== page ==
Let’s now see what happens with resumes and other documents that LinkedIn members upload if they opt-out of sharing on Slideshare. (See the beginning of the exploration on attached resumes in my previous post.)
In this case, the resume still goes to Slideshare, but not under the user’s account, since the user had opted out. The user has no further control over the resume being found. In fact, the resume becomes forever not being found by any search anywhere. Here are some details.
The uploaded content (which the LinkedIn member did not want to post on Slideshare) goes into accounts of the non-human profiles on Slideshare, that LinkedIn automatically creates exactly for the purpose of storing those documents. By now, LinkedIn has created an army of those accounts; they all have the usernames starting with linkedincontent_ and ending with varying combinations of three digits and numbers. Here is an example of such a profile:
When LinkedIn sends the uploaded document to that Slideshare “user”‘s storage, the document’s privacy settings are assigned as follows:
- Public image preview – yes
- Available to download – no
Because the privacy is set as “unavailable to download”, the “text” of the document gets hidden – forever! Slideshow does not display the text, nor does it allow to search within it.
The “opted-out” resume’s formatted text goes into a cloud storage, where nobody will be able to access it. (Remember, the accounts storing those resumes are created programmatically – an account holder could, in theory, “see” the document as its owner, but these account owners are not people!). I won’t even say that this content is stored on the “deep web” (that consists of pages that only a limited number of people can see) – it exists in a non-human “web land”, where nobody can view, search, or download it. Sure enough, the auto-generated slideshow user profiles, like the one above, don’t show any of this “secret” content.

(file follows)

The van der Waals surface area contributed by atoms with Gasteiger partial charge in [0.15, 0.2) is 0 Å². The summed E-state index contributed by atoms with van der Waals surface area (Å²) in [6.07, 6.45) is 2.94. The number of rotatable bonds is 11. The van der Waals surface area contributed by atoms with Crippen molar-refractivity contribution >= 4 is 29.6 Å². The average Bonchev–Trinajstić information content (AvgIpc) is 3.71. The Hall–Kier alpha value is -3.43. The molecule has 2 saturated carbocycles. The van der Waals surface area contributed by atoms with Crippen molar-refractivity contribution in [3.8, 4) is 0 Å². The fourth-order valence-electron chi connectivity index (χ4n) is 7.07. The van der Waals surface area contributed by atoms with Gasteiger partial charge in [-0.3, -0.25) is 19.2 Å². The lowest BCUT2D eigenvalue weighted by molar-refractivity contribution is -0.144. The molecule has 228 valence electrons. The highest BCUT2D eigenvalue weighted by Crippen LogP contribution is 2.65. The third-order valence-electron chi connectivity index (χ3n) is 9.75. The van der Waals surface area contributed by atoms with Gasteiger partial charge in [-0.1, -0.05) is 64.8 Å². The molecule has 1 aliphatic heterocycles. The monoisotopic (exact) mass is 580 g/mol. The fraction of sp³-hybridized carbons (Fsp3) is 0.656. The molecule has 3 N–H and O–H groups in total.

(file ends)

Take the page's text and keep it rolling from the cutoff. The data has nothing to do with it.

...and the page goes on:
Will Google image search include the image previews of these documents? The answer is – “sometimes”. The image previews for this type of content are public. While we can see the document attached to a LinkedIn profile (such as the already-mentioned example of a profile with an uploaded resume) only in the logged-in profile view on LinkedIn, there is a public link to the preview, that shows in an incognito window as well.
Here’s a subtle part regarding the images being indexed by Google. While the links are public, Google only indexes a link if another page points to it. Interestingly, these image previews from SlideShare “surface” in some linkedin.com/topics pages! If you do an image search like this (vary the letters/numbers at the end to see more results), you will see what’s happening. The documents which “surface”, can be found in images; all other previews, Google won’t index.
There is very little that we can find out about the linkedincontent_* type of SlideShare users. If you go to SlideShare and tell it that you are one of those users and forgot the password, it will show this:
So these “users” have accounts registered with a slideshare.com email domain.
Borrowing Google’s message that we see once in a while:
That’s all we know!
Interesting, isn’t it?
P.S. Just ran into another interesting example of content that went into the No-Human Land: